Contracts concerning succession: A contract to make a will or devise, or not to revoke a will or devise, or to die intestate, if executed after July 1, 1995, may be established only by (i) provisions of a will stating material provisions of the contract, (ii) an express reference in a will to a contract and extrinsic evidence proving the terms of the contract, or (iii) a writing signed by the decedent evidencing the contract. The execution of a joint will or mutual wills does not create a presumption of a contract not to revoke the will or wills.  15-11-514.

Penalty clause for contest: A provision in a will purporting to penalize an interested person for contesting the will or instituting other proceedings relating to the estate is unenforceable if probable cause exists for instituting proceedings. 15-11-517.

Deposit of will with court in testator’s lifetime: A will may be deposited by the testator or the testator’s agent with any court for safekeeping, under rules of the court. The will shall be sealed and kept confidential. During the testator’s lifetime, a deposited will shall be delivered only to the testator or to a person authorized in writing signed by the testator to receive the will. A conservator may be allowed to examine a deposited will of a protected testator under procedures designed to maintain the confidential character of the document to the extent possible and to ensure that it will be resealed and kept on deposit after the examination. 15-11-515.

Duty of custodian of will; lodging of will after death; transfer of lodged will; liability:

(1) Within ten days after a testator’s death or as soon thereafter as the death becomes known to the custodian of an instrument purporting to be the testator’s will, the custodian shall deliver the will to the court having probate jurisdiction in the Colorado county where the decedent resided or was domiciled at death for lodging in the records of such court. If the decedent was not a Colorado resident or domiciliary, the custodian shall deliver the will to the court having probate jurisdiction where the decedent was a resident or domiciliary at death, if known to the custodian, but if such residence or domicile is not known, to the court having probate jurisdiction in any Colorado county where property of the decedent was located at death. If the domicile, residence, and location of property are unknown to the custodian, or if the court having probate jurisdiction outside of Colorado refuses to accept delivery of the will, the custodian shall deliver the will to the court having probate jurisdiction in the Colorado county where the will was located. Upon being informed of the testator’s death, a court holding a deposited will shall lodge the will in its records.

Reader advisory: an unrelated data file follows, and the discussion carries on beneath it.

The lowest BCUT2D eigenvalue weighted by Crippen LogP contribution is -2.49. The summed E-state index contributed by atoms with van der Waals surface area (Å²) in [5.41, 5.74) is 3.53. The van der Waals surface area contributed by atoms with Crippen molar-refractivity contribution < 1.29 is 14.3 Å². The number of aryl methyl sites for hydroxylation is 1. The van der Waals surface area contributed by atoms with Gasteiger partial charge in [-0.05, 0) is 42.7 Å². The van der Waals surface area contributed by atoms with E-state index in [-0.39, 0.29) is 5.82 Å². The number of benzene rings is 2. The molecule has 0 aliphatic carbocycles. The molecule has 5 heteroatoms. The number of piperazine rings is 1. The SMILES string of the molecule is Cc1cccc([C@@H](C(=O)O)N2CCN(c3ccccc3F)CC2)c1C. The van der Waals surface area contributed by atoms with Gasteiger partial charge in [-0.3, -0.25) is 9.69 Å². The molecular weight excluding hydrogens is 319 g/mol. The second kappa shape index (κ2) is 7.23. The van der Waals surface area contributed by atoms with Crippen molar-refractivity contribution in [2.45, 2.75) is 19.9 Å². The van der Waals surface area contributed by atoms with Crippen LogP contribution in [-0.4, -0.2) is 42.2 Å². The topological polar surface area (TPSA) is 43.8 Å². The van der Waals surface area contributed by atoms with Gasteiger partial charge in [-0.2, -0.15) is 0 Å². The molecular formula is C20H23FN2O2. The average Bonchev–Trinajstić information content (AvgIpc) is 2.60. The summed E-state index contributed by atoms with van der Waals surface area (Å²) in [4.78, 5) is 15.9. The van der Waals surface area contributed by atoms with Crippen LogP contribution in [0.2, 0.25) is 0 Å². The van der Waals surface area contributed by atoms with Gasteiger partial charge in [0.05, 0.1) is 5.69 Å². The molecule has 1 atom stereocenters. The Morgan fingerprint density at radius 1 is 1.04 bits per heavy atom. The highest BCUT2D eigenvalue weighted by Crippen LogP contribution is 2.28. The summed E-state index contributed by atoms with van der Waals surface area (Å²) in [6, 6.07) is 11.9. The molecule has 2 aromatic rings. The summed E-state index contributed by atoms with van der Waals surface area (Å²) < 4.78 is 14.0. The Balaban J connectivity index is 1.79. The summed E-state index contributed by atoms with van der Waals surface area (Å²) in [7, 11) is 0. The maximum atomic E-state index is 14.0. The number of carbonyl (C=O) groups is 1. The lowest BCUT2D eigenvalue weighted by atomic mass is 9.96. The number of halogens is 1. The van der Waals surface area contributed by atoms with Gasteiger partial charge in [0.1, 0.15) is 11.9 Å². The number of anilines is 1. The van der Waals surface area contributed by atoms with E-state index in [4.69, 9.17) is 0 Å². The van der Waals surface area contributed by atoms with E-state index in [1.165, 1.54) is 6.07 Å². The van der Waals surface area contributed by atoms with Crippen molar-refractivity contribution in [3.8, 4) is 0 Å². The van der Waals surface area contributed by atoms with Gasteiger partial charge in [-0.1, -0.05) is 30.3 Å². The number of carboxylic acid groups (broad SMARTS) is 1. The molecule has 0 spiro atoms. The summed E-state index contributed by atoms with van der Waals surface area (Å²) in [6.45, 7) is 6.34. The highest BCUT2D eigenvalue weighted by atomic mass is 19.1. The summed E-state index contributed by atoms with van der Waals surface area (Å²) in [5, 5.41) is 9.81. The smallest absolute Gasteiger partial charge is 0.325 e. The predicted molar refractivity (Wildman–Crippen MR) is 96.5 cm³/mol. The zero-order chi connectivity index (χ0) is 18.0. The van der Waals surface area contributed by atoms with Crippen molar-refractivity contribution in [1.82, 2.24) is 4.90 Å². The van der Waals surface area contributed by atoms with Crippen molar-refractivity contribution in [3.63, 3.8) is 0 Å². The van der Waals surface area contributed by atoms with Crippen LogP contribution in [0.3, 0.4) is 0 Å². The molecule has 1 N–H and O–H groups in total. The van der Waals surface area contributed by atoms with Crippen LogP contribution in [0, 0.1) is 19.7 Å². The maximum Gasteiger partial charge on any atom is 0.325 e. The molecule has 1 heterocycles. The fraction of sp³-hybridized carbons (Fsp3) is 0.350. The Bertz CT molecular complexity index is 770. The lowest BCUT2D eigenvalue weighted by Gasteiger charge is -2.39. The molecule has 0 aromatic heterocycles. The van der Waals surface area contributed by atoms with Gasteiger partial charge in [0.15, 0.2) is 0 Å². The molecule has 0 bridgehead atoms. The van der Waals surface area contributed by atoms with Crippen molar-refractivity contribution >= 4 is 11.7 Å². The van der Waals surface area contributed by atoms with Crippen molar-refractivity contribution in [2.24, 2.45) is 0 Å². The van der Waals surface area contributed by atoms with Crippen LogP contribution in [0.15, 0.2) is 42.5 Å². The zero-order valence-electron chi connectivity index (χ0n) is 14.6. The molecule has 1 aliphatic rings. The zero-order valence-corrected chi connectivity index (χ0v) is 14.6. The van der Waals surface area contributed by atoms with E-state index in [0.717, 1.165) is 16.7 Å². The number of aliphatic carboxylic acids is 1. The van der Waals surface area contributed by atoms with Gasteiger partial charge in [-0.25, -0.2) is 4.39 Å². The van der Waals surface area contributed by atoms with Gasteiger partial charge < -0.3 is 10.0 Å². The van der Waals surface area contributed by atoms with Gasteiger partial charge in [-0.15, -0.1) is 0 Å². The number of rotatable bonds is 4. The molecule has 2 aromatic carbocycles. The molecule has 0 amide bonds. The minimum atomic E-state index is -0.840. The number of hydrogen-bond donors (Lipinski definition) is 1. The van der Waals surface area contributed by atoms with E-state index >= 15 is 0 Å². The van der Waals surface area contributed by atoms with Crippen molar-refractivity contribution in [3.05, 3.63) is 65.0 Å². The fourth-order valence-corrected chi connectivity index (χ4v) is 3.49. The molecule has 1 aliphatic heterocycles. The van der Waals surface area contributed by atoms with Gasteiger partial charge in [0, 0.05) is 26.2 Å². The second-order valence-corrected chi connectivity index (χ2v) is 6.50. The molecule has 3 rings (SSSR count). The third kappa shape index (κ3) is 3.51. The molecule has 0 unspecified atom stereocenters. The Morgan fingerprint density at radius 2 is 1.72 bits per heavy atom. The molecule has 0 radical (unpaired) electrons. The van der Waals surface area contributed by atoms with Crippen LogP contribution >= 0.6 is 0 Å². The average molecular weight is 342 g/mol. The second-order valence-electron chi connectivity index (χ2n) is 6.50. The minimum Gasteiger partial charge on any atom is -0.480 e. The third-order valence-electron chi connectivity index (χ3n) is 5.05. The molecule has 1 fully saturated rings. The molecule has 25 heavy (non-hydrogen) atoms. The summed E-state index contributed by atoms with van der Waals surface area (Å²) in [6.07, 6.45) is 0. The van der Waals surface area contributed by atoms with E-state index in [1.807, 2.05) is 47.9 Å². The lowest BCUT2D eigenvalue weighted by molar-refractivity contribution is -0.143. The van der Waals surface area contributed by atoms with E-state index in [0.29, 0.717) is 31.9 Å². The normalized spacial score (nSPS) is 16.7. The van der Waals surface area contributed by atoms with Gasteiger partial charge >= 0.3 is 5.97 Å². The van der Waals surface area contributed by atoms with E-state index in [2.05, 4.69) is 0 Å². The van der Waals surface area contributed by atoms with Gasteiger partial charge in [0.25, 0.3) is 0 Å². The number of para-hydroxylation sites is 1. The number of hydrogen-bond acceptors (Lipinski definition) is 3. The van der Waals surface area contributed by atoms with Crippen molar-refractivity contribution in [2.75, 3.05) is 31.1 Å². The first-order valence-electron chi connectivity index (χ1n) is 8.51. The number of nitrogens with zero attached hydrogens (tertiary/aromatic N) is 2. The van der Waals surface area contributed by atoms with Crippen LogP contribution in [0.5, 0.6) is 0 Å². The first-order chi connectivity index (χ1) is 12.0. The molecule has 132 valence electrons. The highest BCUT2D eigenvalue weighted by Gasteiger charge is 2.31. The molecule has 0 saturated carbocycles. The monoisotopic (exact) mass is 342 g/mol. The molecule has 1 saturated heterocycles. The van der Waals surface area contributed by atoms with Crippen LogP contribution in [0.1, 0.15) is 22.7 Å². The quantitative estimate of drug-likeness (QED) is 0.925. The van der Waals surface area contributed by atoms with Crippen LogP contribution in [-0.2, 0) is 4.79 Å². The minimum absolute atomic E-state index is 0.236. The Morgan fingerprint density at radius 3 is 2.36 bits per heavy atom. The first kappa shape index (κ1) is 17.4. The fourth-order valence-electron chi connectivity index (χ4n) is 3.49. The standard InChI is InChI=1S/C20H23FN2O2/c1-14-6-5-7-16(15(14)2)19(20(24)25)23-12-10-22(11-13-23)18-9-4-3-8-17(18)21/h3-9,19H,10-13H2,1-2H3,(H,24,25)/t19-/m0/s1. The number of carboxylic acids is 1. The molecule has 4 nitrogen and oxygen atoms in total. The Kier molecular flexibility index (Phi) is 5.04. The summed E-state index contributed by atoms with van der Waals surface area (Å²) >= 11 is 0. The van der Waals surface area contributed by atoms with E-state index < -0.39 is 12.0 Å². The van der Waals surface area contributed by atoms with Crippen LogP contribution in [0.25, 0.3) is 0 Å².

(2) Upon the filing of a petition or application showing appropriate venue to be in another state or in another Colorado county, the court shall order the lodged will transferred to the court having probate jurisdiction in that state or county. Any person who willfully fails to deliver an instrument purporting to be a will is liable to any person aggrieved for the damages that may be sustained by the failure.
(3) Any person who willfully refuses or fails to deliver an instrument purporting to be a will after being ordered by the court in a proceeding brought for the purpose of compelling delivery is subject to penalty for contempt of court. 15-11-516.

Inside Colorado Last Will and Testament Law